For over 12 years, I have been helping people and organizations engage in conversations that build trusting relationships, teams, and cultures.  No matter the organization, the industry, or an individual’s role, everyone tells me that they struggle with the difficult conversations needed when giving feedback.  My colleagues around the world report that the same is true for their clients. 

What is it about feedback that makes most of us want to run for the hills or, better still, stick our fingers in our ears and chant, ‘LA-LA-LA-LA-LA?’

As I see it, our first experiences with feedback come from our upbringing. With the good intention of attempting to socialize us, behaviours were constantly corrected. In response, most of us felt some degree of shame. Unfortunately, with enough repetition, these negative feelings about feedback get hardwired into our brain. 

The latest neuroscience tell us that our brain processes negative feedback in the same way that it processes danger and physical pain. When the amygdala, known as the sentry of our brain, senses danger, it initiates a biochemical response that floods the brain with the stress hormone cortisol in less than the blink of an eye. This Amygdala Hijack closes off access to the “thinking” part of our brain to preserve our energy for the upcoming “life-saving” response.

In today’s world, the stress that we experience – deadlines, angry customers, difficult conversations, and yes feedback – is obviously not life threatening as is a sabre tooth tiger, but it often feels that way. Yet, the biochemical response to today’s stressors remains the same as in primitive times. This response puts us in a state of mind that not only compromises our ability to give feedback in a way it can be received, but it impacts our ability to listen and actually let the information in. 

For many years, my colleagues and I have only been “teaching” our clients the fundamentals of how to give feedback. This solution, although helpful, seems to lack the “magic” that turns feedback into the “gift” it really can be. Together, we wondered: 

  • What if you could flip how you feel about feedback so that you welcome it?
  • What if you could look at receiving feedback as a learnable skill, and as the receiver of feedback, you understood that you actually can be the one in control of the conversation? 
  • What if you could look at receiving feedback as a gift that enables you to get better and better and use it to drive your own growth?
  • What if you could think of it as “feed forward” instead?

According to Sheila Heen, a Harvard Law School faculty member and expert in difficult negotiations, “in any exchange of feedback between the giver and receiver, it is the receiver who is really in charge. It is the receiver who decides what to let in, what sense to make of it and whether and how they are going to change.” Furthermore, Judith E. Glaser, author of Conversational Intelligence, good conversations, even the difficult ones involving feedback, are the foundation of trusting relationships, teams, and cultures.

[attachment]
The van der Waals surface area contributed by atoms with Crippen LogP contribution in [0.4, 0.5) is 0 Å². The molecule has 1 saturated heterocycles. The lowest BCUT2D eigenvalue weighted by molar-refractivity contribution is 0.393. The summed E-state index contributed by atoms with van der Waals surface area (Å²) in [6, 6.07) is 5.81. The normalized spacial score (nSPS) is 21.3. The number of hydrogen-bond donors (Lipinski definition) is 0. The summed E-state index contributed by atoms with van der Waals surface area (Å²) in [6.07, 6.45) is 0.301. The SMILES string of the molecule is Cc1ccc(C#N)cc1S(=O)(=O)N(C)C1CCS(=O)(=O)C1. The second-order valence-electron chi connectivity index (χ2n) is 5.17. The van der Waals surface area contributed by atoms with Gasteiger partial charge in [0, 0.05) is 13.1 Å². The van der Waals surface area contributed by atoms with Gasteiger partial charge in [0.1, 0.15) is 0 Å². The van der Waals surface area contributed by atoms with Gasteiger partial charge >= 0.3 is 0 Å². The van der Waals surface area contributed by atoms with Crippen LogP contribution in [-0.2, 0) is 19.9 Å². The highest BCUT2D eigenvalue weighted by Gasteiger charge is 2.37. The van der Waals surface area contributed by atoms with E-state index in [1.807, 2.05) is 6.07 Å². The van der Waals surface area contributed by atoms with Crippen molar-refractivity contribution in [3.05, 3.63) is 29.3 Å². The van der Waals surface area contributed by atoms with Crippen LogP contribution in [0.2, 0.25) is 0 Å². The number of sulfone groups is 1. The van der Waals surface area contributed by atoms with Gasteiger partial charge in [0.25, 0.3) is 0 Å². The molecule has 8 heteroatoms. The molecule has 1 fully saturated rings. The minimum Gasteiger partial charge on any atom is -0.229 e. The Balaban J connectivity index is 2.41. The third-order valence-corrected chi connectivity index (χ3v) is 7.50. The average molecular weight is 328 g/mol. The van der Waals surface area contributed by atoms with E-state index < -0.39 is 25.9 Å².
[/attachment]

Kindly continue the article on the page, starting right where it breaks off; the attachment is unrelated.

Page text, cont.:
So, my colleagues and I have found that using Conversational Intelligence as a framework for all of our conversations, even the difficult ones, help our clients become effective receivers of feedback. This, of course, leads to a culture that embraces feedback as a gift and encourages everyone to lean into both giving and receiving it.  

Here are some tips to help you become better at receiving Feedback and experience it as the gift it really is:

Be Open Minded – The feedback you are being given could be right and might help you. Being open to the possibility that even if it seems 98% “off the mark,” it’s worthwhile to look for the 2% truth. 

Don’t Shoot The Messenger – We often have a reaction to the person who is giving us the feedback, rather than hearing what they are trying to say. We need to be able to separate the “who” from the “what”.

This is NOT about your Identity – The feedback you are receiving is not a judgement on your personality. The story you tell yourself about the feedback you receive has everything to do with how you feel about it. It’s the feedback we have for ourselves that is often the most detrimental to our identity.  See feedback for what it is, which is suggestions on how to get better at something. 

Listen to Connect – Listen to connect, not correct. Learn to listen with curiosity.  Listen to understand the giver’s perspective. Even with perfect intentions, our actions sometimes can have an unintended impact. Feedback can reveal your blind spots, so be open to looking for the 2% Truth.

Check For Understanding – The giver of feedback may think they have been very clear on what they have said. You may be pretty sure you have understood. But in the words of Pentagon Spokesman Robert McCloskey: “I know that you believe you understand what you think I said, but I’m not sure you realize that what you heard is not what I meant.”

Pause – Count to 10. This will give you time to be mindful of your immediate reactions, and reign in your Amygdala, leaving your “thinking brain” operational so you are open to receive and process the feedback.

Focus on What You Have Learned – It is your choice to implement the changes suggested in the feedback. Asking yourself ‘What would I do differently next time?’ is a great way to ensure you have learned something. 

Say Thank You – Even if you don’t agree with the feedback on this occasion, let the giver know you value their feedback. It’s just good manners.

So, think about it. 

What will it be like the next time you are offered some feedback?  

Will you unwrap the gift with curiosity and enthusiasm?


Daniel Golman – Emotional Intelligence: Why It Can Matter More Than IQ. 

Daniel Golman –

Judith E. Glaser – Conversational Intelligence®️